When coronavirus sent the globe into lockdown, many industries were hit hard. But the Covid-19 pandemic has conversely given big tech a chance to shine. Just as big tech companies were key in the US market rallying following the 2008 financial crisis, in the 2020 downturn they have performed better than many expected, which may account for the quick recovery of the Nasdaq index while its less tech-orientated fellows were still struggling.

Many of these companies that were already a deeply embedded part of our lives have proved themselves to be essential. Indeed, without the level of connectivity and reliability the tech giants have delivered, the impact of lockdown could have been much worse across the board.

Imagine an entire workforce attempting to work from home even 10 years ago. Email and phone calls would have been our primary methods of staying in contact, neither of which is fit for purpose as a primary tool of day-to-day communication. Collaboration and video-conferencing tools offer simple and reliable methods of communication that have minimised disruption for many businesses and allowed operations to continue with a relative degree of normality. Microsoft reported a surge in use of its Teams collaboration tool in March as lockdown began, peaking at a reported 44 million daily active users – an increase of 20 million from November 2019.

Facebook and the other companies that dominate the internet are continuing to sit pretty, as many of our day-to-day interactions and activities have shifted online. Ecommerce has boomed as a safer alternative to visiting bricks-and-mortar shops. Meanwhile, Google and Apple have even been tapped by the UK government to deliver a test-and-trace app.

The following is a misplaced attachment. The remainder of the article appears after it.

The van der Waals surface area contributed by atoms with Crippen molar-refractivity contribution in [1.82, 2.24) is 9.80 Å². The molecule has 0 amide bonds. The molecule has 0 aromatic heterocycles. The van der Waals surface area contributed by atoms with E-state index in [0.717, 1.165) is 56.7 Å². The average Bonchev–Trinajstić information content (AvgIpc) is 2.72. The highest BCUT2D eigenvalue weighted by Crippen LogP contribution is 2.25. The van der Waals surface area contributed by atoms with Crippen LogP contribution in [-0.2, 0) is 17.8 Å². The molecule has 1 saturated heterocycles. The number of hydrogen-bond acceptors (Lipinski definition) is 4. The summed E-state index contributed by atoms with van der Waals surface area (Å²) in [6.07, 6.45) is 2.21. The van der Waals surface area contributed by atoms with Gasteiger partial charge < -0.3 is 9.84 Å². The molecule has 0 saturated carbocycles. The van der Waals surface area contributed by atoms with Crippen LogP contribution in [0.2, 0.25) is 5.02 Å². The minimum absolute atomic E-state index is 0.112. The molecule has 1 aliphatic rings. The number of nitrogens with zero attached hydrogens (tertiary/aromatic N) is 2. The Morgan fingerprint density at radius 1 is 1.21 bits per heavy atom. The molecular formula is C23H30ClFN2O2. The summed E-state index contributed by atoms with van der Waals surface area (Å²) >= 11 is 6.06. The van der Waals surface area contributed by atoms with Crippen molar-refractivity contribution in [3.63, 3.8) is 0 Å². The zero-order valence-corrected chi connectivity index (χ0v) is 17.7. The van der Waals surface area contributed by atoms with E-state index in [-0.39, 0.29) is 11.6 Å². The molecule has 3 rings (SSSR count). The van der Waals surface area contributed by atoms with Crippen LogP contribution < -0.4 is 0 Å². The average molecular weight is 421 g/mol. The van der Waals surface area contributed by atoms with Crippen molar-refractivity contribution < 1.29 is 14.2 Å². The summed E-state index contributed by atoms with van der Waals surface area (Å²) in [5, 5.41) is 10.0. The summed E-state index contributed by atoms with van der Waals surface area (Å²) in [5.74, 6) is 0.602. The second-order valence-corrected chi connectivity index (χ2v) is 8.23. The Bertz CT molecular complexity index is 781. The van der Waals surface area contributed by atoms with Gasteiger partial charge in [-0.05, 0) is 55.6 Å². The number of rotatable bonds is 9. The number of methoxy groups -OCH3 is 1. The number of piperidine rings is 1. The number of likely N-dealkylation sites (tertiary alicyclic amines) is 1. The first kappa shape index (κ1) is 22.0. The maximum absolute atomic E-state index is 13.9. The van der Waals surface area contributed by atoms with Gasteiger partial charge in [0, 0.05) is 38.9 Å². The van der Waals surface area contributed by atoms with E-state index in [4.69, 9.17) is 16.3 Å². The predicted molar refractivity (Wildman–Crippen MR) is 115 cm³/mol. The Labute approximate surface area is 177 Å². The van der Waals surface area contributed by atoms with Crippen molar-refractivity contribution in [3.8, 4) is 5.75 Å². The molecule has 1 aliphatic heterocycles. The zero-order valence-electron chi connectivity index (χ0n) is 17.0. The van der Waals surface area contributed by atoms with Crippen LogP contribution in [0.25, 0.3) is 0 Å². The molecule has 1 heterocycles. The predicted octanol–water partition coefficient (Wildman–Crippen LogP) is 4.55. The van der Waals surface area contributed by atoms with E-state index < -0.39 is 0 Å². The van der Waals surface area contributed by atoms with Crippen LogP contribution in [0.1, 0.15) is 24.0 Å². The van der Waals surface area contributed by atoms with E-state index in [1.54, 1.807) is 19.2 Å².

Manufacturers, distributors and managed service providers (MSPs), whose success had already been fuelled by the uptick in agile working practices of recent years, have become important enablers of the new working model. Laptops, for instance, have become a hot commodity that allowed the smooth transfer of millions to working from home. Big tech has become integral to keeping the global economy moving.

CMC Markets offers a straightforward way to take a position on the entire big tech sector through its share baskets. Share baskets offer investors a cost-effective way to trade a wide range of industries and themes, while diversifying their exposure within a theme. CMC’s Big Tech share basket features some of the biggest names in the industry. This includes four big tech companies that hit trillion dollar market caps – Apple, Microsoft, Alphabet Inc and Facebook – alongside the likes of NVIDIA, Adobe Systems, Salesforce.com, VMware Inc, Intel and IBM.

Find out more, and test-run a demo account, at cmcmarkets.com.

Spread bets and CFDs are complex instruments and come with a high risk of losing money rapidly due to leverage. 79% of retail investor accounts lose money when spread betting and/or trading CFDs with this provider. You should consider whether you understand how spread bets and CFDs work and whether you can afford to take the high risk of losing your money.